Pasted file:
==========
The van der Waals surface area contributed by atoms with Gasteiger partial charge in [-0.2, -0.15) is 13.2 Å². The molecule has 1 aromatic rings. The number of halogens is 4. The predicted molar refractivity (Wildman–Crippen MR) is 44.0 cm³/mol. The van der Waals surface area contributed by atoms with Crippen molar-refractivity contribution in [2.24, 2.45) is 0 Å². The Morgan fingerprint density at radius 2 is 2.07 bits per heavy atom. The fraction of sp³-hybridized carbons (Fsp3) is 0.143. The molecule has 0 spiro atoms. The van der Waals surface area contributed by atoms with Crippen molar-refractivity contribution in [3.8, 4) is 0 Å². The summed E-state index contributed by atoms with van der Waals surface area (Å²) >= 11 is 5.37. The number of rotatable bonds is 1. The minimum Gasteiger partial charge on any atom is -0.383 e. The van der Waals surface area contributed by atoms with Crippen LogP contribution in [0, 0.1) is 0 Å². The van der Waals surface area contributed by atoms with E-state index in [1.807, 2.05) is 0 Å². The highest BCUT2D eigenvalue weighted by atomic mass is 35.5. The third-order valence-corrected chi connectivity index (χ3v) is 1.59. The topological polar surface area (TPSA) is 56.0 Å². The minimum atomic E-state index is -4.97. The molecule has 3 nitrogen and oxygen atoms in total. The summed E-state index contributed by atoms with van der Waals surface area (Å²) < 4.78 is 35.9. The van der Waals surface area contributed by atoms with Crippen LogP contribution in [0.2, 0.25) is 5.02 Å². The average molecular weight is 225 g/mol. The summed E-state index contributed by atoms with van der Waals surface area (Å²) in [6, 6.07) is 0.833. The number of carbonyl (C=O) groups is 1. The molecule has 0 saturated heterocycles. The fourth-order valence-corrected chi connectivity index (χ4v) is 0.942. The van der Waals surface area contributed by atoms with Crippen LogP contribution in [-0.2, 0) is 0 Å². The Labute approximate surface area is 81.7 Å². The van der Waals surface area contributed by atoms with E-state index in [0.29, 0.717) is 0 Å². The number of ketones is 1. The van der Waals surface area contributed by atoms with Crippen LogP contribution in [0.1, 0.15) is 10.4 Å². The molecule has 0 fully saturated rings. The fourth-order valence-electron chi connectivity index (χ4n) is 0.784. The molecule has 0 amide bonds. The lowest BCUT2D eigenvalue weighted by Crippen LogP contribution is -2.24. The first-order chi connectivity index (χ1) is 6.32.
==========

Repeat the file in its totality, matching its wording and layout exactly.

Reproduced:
The van der Waals surface area contributed by atoms with Gasteiger partial charge in [-0.2, -0.15) is 13.2 Å². The molecule has 1 aromatic rings. The number of halogens is 4. The predicted molar refractivity (Wildman–Crippen MR) is 44.0 cm³/mol. The van der Waals surface area contributed by atoms with Crippen molar-refractivity contribution in [2.24, 2.45) is 0 Å². The Morgan fingerprint density at radius 2 is 2.07 bits per heavy atom. The fraction of sp³-hybridized carbons (Fsp3) is 0.143. The molecule has 0 spiro atoms. The van der Waals surface area contributed by atoms with Crippen molar-refractivity contribution in [3.8, 4) is 0 Å². The summed E-state index contributed by atoms with van der Waals surface area (Å²) >= 11 is 5.37. The number of rotatable bonds is 1. The minimum Gasteiger partial charge on any atom is -0.383 e. The van der Waals surface area contributed by atoms with Crippen LogP contribution in [0, 0.1) is 0 Å². The van der Waals surface area contributed by atoms with E-state index in [1.807, 2.05) is 0 Å². The highest BCUT2D eigenvalue weighted by atomic mass is 35.5. The third-order valence-corrected chi connectivity index (χ3v) is 1.59. The topological polar surface area (TPSA) is 56.0 Å². The minimum atomic E-state index is -4.97. The molecule has 3 nitrogen and oxygen atoms in total. The summed E-state index contributed by atoms with van der Waals surface area (Å²) < 4.78 is 35.9. The van der Waals surface area contributed by atoms with Crippen LogP contribution in [0.2, 0.25) is 5.02 Å². The average molecular weight is 225 g/mol. The summed E-state index contributed by atoms with van der Waals surface area (Å²) in [6, 6.07) is 0.833. The number of carbonyl (C=O) groups is 1. The molecule has 0 saturated heterocycles. The fourth-order valence-corrected chi connectivity index (χ4v) is 0.942. The van der Waals surface area contributed by atoms with Crippen LogP contribution in [-0.2, 0) is 0 Å². The Labute approximate surface area is 81.7 Å². The van der Waals surface area contributed by atoms with E-state index in [0.29, 0.717) is 0 Å². The number of ketones is 1. The van der Waals surface area contributed by atoms with Crippen LogP contribution in [0.1, 0.15) is 10.4 Å². The molecule has 0 fully saturated rings. The fourth-order valence-electron chi connectivity index (χ4n) is 0.784. The molecule has 0 amide bonds. The lowest BCUT2D eigenvalue weighted by Crippen LogP contribution is -2.24. The first-order chi connectivity index (χ1) is 6.32.